(insert dumb joke: "Maybe she's born with it? Maybe it's a Cavernous Angioma!").

I remember he said I can't pass this down to any future kids so that was kind of cool to hear. I wasn't contagious. He said I needed to be on a few weeks of bedrest. He wrote that on a little piece of paper so I could give it to my university and not get in trouble if I didn't pay my student loans on time. He said it wasn't safe to touch it right now, which didn't register to me at the time as surgery-talk, but to call them if there were any new symptoms.


Who was your main point of contact?


It was supposed to be my primary care doctor but we thought she was full of shit so we didn't listen to her.


After we met with Dr. C he became our main man. I don't really remember talking to them a lot. I think the first time we called them with updates was a few weeks later when I couldn't taste anymore. Then we went in for the second MRI and shit got real

What was the first thing you did when you finally had a diagnosis?


I went next door to the school where I was supposed to be teaching and proudly announced to my estranged high school students that I was having my brain operated on....oh wait that was later, OK back up, back up.


Oh yeah, I posted about it on Facebook. The post read: "UPDATE for friends and family: After 3 long days, many pokes and MRI's and truly lovely nurse visits, I have been released from the hospital on good behavior. I will be resting at home for the next 3-4 weeks while my brain heals. My stability and vision are still kind of impaired (picture a drunk person haha) but I am otherwise fine. But don't you think for one second that some silly brain hemorage will keep me down. You heard me Denver Half Marathon, I'm coming for you in October baby! 😄"


Aren't you so impressed I could unearth that just now?! And yes, yes I did misspell "hemorrhage."


Hahahaha well at least then you’re medical spelling has improved since you were rewired? If you could change one thing about the way you approached those first few appointments what would it be?


I would have questioned more and done more research into my own health, taken a diary of my symptoms and brought those to their attention. But honestly, I didn't have the foresight to do that and I don't know how much of a difference it would have really made.

I don't think I would have done well taking things more seriously anyway, that would have really freaked me out. If I were to change anything it would be to see an emotional therapist during or directly after the diagnosis and during recovery.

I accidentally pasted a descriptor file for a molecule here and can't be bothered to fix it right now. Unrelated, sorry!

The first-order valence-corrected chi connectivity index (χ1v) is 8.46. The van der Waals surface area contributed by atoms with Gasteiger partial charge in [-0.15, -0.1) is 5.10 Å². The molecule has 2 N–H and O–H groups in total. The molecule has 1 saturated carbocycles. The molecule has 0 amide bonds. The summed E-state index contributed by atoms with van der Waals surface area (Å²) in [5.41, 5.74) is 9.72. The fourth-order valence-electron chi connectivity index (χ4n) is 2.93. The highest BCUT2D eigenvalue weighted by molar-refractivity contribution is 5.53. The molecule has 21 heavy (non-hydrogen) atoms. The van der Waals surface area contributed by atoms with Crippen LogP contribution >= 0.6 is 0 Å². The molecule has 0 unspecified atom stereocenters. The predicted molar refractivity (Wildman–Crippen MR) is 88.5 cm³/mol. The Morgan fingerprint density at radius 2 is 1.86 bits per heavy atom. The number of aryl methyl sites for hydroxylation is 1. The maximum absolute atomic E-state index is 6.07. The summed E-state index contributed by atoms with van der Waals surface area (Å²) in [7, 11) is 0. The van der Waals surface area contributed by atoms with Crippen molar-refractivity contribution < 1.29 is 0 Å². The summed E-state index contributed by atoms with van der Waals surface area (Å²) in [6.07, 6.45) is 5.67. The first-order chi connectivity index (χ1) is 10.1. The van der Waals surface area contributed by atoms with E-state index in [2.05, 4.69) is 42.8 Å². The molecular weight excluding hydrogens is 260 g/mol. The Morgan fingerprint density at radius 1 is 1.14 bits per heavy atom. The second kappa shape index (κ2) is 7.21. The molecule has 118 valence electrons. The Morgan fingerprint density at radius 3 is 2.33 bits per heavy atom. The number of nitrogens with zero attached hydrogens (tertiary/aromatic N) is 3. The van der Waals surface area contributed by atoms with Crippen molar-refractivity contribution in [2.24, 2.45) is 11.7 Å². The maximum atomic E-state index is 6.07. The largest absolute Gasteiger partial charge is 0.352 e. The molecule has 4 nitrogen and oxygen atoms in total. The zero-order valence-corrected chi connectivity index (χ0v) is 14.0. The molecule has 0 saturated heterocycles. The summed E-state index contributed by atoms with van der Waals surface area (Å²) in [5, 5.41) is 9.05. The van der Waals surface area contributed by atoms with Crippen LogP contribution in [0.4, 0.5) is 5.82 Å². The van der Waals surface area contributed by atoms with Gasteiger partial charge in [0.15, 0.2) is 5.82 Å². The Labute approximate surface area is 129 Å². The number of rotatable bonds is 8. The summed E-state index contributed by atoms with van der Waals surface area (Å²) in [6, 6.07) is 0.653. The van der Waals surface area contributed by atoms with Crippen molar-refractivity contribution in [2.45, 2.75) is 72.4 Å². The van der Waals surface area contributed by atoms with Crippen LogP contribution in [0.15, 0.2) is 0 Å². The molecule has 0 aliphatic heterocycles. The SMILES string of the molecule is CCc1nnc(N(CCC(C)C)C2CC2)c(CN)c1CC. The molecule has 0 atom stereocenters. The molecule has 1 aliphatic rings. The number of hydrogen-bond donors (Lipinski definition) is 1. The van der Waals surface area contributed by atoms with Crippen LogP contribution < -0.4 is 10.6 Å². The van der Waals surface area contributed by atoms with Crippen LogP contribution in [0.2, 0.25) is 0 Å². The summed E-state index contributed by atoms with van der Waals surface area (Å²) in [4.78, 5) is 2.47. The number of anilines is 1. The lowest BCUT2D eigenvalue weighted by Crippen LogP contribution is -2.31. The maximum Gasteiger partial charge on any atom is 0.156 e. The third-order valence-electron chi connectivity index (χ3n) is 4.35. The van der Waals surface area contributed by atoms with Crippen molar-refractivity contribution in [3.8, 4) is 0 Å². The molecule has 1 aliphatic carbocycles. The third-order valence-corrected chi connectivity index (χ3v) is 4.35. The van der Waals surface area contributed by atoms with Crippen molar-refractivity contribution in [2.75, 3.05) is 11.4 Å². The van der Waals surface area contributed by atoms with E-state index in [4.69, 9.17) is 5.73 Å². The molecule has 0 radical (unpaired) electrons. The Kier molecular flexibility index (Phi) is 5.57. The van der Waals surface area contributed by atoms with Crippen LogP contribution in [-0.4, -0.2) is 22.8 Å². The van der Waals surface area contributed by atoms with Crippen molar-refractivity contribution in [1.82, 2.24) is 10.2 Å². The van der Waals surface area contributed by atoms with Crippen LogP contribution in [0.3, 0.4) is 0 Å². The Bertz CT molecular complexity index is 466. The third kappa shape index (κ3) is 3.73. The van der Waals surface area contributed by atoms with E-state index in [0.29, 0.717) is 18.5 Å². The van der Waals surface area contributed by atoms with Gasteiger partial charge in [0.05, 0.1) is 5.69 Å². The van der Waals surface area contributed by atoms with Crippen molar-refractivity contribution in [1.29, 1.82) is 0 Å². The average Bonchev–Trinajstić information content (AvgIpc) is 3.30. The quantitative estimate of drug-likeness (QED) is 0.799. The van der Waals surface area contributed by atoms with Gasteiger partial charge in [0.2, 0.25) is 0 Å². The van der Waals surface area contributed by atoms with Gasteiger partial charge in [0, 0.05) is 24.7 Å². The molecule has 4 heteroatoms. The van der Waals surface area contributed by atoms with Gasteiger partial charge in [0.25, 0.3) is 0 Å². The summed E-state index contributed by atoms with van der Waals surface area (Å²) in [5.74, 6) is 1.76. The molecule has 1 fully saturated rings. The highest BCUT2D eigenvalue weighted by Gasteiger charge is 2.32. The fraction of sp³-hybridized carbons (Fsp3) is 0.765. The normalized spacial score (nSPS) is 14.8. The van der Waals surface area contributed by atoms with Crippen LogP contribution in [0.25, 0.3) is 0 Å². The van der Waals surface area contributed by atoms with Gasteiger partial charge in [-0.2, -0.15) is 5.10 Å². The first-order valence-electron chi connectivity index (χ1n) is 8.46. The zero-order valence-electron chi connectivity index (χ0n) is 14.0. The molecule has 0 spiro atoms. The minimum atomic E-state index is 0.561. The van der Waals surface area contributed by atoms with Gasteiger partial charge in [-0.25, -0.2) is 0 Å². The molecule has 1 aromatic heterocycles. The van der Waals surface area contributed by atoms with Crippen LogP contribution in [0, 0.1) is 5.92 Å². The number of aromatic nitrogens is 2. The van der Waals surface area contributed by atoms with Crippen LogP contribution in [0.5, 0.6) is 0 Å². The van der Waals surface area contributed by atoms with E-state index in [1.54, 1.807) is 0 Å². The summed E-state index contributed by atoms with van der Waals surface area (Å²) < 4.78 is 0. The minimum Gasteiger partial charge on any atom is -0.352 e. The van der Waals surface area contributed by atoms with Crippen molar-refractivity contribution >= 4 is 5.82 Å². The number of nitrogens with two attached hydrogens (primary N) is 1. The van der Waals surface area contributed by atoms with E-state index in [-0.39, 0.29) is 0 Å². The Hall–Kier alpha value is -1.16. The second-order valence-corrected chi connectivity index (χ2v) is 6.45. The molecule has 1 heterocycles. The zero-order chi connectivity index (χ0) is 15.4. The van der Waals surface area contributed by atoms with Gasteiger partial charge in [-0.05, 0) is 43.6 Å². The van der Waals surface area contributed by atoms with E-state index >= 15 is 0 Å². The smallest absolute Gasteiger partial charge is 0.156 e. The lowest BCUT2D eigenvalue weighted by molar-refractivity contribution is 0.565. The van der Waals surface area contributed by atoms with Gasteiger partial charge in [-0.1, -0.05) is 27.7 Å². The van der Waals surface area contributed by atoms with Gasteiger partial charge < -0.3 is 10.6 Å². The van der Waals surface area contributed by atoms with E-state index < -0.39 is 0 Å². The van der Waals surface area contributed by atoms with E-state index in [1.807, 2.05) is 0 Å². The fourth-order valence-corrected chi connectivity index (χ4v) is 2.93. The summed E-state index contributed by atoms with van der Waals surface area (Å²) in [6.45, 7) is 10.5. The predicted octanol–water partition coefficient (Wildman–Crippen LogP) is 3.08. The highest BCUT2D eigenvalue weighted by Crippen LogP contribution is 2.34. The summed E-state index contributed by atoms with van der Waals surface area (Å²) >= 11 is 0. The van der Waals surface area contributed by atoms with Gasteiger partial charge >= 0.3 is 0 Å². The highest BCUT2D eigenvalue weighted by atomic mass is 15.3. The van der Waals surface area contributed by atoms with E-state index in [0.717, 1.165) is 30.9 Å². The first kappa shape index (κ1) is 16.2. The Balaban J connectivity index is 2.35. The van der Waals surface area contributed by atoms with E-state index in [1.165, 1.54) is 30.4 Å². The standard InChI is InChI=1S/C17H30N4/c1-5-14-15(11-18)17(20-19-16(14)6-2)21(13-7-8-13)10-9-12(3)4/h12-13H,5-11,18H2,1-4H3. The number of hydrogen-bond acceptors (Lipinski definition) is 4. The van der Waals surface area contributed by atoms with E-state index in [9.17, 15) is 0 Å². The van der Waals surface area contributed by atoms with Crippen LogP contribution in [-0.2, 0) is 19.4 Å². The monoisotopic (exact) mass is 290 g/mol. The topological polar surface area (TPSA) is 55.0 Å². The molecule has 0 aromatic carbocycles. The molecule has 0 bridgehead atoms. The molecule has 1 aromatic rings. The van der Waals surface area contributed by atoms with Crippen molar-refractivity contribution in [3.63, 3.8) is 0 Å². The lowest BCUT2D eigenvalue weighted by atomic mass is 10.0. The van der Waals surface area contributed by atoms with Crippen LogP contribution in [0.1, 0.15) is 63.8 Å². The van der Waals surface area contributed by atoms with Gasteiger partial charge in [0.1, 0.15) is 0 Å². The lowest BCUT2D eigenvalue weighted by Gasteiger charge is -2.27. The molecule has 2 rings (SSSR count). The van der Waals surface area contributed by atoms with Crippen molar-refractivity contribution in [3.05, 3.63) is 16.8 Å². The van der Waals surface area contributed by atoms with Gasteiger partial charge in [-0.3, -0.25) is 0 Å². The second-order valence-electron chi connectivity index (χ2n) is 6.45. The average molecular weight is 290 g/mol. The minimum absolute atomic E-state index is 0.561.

I started treating my physical therapists like emotional therapists and they were great, but I really needed help with the PTSD and trauma of it all and that's something I can't address now because I don't have health care anymore (HA. WHAT. ME. I KNOW ISN'T THAT SCARY *more nervous laughter*)


Urrrmmmm isn’t that kind of important to have?! Anyway (awkward pause!), what would you change, as a patient, about how physicians handle patients, especially younger ones, in the diagnosis stages?


The triage system doesn't work.

They miss things and people like me can fall through the cracks all the time. They don't want to spend money on medical imaging or hospital visits. And in America, there aren't even as many doctors anymore. 9/10 times you can't even see a doctor right away, they give you a Physician's Assistant or a nurse.


You have to be like my parent's: just bulldogs. You have to be an advocate, but when you're sick you can't really stand up for yourself like that. You're sick and helpless and you want to trust in the doctor's because your whole life that's the message you've been told.


Flying in planes only gets safer when people die, flights go down. TSA improved after 9/11. Building codes changed and labor laws were put into place after lots of death and mistakes. Trial by error. But as a patient, I'm powerless to that systematic failure. And an error can mean life or death.

A young child, even me at 22; we're too young to stand up to the doctor's in this way and fight back. Physicians need to understand the full picture and not write off young people with health issues or symptoms. Age is just a number, it means nothing. I know kids that had strokes at 10 and 11. Anything is possible and doctor's need to take their time when looking at a patient.


My Dad was on the phone with me when I wrote this and he says: "Those who do not learn from history are doomed to repeat it" and I think some philosopher dude said that a hundred years ago but I think it's really true in this case. The saddest thing I learned a few years later was that someone that worked with my mom was having health issues and was complaining to her about how her doctor didn't care and wasn't listening. Surprise, surprise, it was my same doctor who wrote me off and refused to give me medical imaging. You better believe my Mom got her to switch her to a new doctor that day!


Wow, your mum is amazing!


Mimi and I’s next article will be on what happened next: the treatment and how you dealt with the immediate aftermath of recovery, but if you want to find out more about Mimi her book is on Amazon here: Amazon it's well worth a read!


Also, Mimi is hilarious - see here on (YouTube) or even better, see her at the Fringe: LIVE